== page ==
A new technique to monitor a process called 'fast ignition' has been developed, in what could be a critical step towards a viable method of creating controlled nuclear fusion. Fusion ignition, the point at which a nuclear reaction becomes self-sustaining, is one of the great hopes for a new generation of clean, cheap energy generation.
But while the reactions have been seen in the cores of thermonuclear weapons, it has yet to be achieved in a controlled manner in a reactor.
One of the possibilities for developing the tech for real is known as the fast ignition process. This two-stage laser process first uses hundred of lasers to compress the fusion fuel -- a mixture of deuterium and tritium in a spherical plastic capsule -- and then uses a high-intensity laser to rapidly heat the compressed fuel.
It's by far the lowest-energy method of potentially creating nuclear fusion, but in order for it succeed, energy from the high-intensity laser must be directed straight at the densest region of the compressed fuel. Previously it wasn't known how to do this, but now a research team led by scientists and engineers at the University of California, San Diego and General Atomics has found a way.
The new monitoring technique finally provides a way of identifying exactly where energy from the laser travels when it hits the fuel.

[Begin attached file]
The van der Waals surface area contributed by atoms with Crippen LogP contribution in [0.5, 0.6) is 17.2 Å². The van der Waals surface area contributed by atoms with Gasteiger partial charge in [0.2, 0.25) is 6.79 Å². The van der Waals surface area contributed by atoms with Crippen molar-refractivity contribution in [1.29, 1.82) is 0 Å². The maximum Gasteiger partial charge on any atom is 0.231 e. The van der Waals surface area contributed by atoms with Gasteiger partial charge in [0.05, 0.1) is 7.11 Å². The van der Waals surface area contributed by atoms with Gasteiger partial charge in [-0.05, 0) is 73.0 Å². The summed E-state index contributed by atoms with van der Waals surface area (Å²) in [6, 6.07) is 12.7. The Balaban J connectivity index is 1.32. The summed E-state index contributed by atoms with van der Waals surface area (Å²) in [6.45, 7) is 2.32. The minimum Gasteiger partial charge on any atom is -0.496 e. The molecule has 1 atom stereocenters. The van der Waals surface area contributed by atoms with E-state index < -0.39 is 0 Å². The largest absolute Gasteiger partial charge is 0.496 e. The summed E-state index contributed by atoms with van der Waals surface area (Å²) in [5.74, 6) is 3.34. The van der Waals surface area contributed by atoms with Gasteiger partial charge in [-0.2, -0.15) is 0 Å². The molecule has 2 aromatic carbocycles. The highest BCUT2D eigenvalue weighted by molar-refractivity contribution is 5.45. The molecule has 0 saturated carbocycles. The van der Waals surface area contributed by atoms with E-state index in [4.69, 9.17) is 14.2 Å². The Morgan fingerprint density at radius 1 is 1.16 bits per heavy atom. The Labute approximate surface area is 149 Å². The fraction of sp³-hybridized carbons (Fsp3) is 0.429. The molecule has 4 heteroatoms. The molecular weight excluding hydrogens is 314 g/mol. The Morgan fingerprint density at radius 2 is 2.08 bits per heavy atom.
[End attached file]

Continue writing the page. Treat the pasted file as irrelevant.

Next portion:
To do this, copper tracers are added to the fuel capsule. When the high-intensity laser is directed at the target, it generates high-energy electrons that hit the tracers and in turn cause them to emit X-rays. These can be imaged to show where the energy from the laser is going once it's hit the target fuel cell.
With the information provided by the X-ray monitoring system, the team has been able to see which fuel target designs and laser configurations produced the greatest efficiency when it came to delivering energy to the densest part of the target, achieving a record high of 7 percent efficiency: a fourfold improvement on previous fast ignition experiments.
Study co-author Christopher McGuffey, of the High Energy Density Physics Group at the UC San Diego Jacobs School of Engineering said that "before we developed this technique, it was as if we were looking in the dark. Now, we can better understand where energy is being deposited so we can investigate new experimental designs to improve delivery of energy to the fuel."
The paper notes that "our findings lay the groundwork for further improving efficiency, with 15 percent energy coupling predicted in FI experiments using an existing megajoule-scale laser driver," although this has yet to be tested experimentally. Team lead Professor Farhat Beg said that "we hope this work opens the door to future attempts to improve fast ignition".